How many of us are old enough to remember the TV program “ I Remember Mama”? It started with a photo album opening and pages turning as the voice of a woman speaks about remembering days gone by. I am going to use the “I Remember” theme without the album because so much of what I remembered as a child has been systematically erased.
Close your eyes and imagine streets with tree lawns, children riding bicycles and tricycles on red brick streets, oblivious to the racism their parents were experiencing. Your community borders were Freight Street to the north, just past the stock corral, Main Street to the East where Smith’s Drug Store sat on the corner, down Hickory Street to Benham Street continuing South to Wagner, ending at Indiana Avenue and traveling west to 10th Street, then north crossing the tracks and on the other side of the tracks to Mason Street where the ended. These were the boundaries of the black community.
Now imagine within those boundaries hundreds of black families and business. It was a thriving community, with grocery stores, barber, beauty shops, restaurants, taverns, meat markets, furniture stores, drycleaners, churches and most of all the hub of the community: the Booker T. Washington Center.
It was called the Colored Center and was established in 1921, and later name the Booker T. Washington settlement house in 1924. It was a facility that fostered community, a place where babies received their first shots, a place where working parents could find day care, a place where children learned to read and write before entering school.
It was a place where mothers and fathers formed clubs and organization like the Young Duke, and the Y-teens, The Young Debutants, teaching their sons and daughters how to live in a society that was uneven as far as opportunities, teaching them to be respectable men and husbands and fathers, where mothers taught their daughters to be proud young ladies, good mothers, and to be strong respectable women. It was a place that taught us that education was not a luxury, it was a life line. The Booker T. Washington was the nucleus of that community. How do I know? I lived it. Now open your mind’s eye and tell me what do you see? A systematically dismantled black community, a community destroyed and a heritage erased.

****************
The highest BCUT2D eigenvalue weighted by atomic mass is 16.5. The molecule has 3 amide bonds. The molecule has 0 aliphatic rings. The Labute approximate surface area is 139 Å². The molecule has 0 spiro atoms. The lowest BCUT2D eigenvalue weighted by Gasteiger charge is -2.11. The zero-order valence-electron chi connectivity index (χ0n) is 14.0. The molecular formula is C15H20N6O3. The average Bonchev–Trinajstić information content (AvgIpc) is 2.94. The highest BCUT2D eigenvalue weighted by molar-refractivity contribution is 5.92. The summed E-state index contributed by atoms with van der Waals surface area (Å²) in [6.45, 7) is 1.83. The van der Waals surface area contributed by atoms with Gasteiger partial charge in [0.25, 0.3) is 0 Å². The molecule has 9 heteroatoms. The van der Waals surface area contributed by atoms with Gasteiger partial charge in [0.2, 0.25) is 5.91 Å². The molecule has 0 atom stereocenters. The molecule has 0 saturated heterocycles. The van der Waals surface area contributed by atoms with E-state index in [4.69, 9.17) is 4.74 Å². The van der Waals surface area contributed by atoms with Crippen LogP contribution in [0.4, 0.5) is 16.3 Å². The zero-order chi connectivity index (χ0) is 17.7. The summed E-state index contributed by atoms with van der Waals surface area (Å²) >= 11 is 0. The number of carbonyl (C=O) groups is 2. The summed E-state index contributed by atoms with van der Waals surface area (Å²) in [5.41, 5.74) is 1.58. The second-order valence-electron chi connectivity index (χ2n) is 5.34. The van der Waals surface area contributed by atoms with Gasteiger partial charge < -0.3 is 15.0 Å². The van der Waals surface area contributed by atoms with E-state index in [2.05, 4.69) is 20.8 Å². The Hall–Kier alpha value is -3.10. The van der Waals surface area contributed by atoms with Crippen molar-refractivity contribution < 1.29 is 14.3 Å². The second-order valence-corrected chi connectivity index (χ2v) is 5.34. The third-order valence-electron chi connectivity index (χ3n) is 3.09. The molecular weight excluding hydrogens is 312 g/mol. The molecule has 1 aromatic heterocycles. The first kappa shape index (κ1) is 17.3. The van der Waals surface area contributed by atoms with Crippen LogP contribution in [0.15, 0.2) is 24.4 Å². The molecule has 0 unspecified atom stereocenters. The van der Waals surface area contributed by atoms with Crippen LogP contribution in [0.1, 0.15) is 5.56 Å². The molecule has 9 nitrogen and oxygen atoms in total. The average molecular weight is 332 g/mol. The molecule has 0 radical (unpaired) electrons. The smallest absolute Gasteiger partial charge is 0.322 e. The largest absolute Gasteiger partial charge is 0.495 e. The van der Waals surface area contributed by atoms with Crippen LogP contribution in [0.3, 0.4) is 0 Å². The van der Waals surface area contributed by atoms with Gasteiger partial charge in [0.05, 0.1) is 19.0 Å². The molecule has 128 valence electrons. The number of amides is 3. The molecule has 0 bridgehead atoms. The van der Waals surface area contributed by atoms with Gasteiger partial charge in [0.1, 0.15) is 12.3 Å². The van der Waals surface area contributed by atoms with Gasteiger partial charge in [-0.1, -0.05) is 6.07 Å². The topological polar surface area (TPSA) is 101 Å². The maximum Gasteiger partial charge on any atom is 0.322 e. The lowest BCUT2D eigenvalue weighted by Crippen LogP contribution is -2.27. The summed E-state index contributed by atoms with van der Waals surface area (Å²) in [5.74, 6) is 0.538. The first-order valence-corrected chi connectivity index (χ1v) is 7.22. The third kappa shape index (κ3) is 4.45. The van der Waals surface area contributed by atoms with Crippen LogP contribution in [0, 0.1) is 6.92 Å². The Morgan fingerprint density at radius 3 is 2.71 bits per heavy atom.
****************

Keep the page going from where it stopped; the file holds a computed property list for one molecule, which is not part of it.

In 1991, Mayor James Perron and the elected officials of the city of Elkhart made a concerted effort to correct the events of the past and restore at least the community center in the black community. It was determined that the old abandoned A&P store building would be a suitable site. It had enough space for a community center, however, it was determined that since they had built a government housing project across the street on Benham they needed the larger facility to the govern it. The A&P site was revamped for the Housing Authority.
It was decided that the vacant building next door would be suitable for the Tolson Center, determining there was enough land behind it to meet future needs the center. That building was the abandoned Abshire car wash, the Abshire building was transformed to replace the Booker T. Washington Center. When the facility opened it dedicated as the Tolson Center in honor of Herbert Tolson; once again there was a community center in South Central Elkhart.
The center was built during the Perron Administration. The elected officials wanted to be sure there was a place for everyone. It was a demonstration of a city with a heart, for neighborhoods and community. Today this community seems to be missing its heart.
Under this administration our city council has decided that the center is a waste of taxpayers’ money, and yet I have not met one taxpayer who has agrees with this statement.
I believe this community belongs to all of us, the rich, the poor, the taxpayer and the nontaxpayer, and most of all the young and the old. So I am asking you to ask yourself, how large is our community, or how large is your community? Let us come together as a community and hold our city council accountable to do what is right – to leave Tolson whole and fully funded, and to allow it to do what it has always done, be a place for everyone.
The Rev. Jean Mayes is the local elder in the fourth Episcopal District of Indiana Conference of the African Methodist Episcopal Church; she serves as the local elder for St. James A.M.E. Church in Elkhart.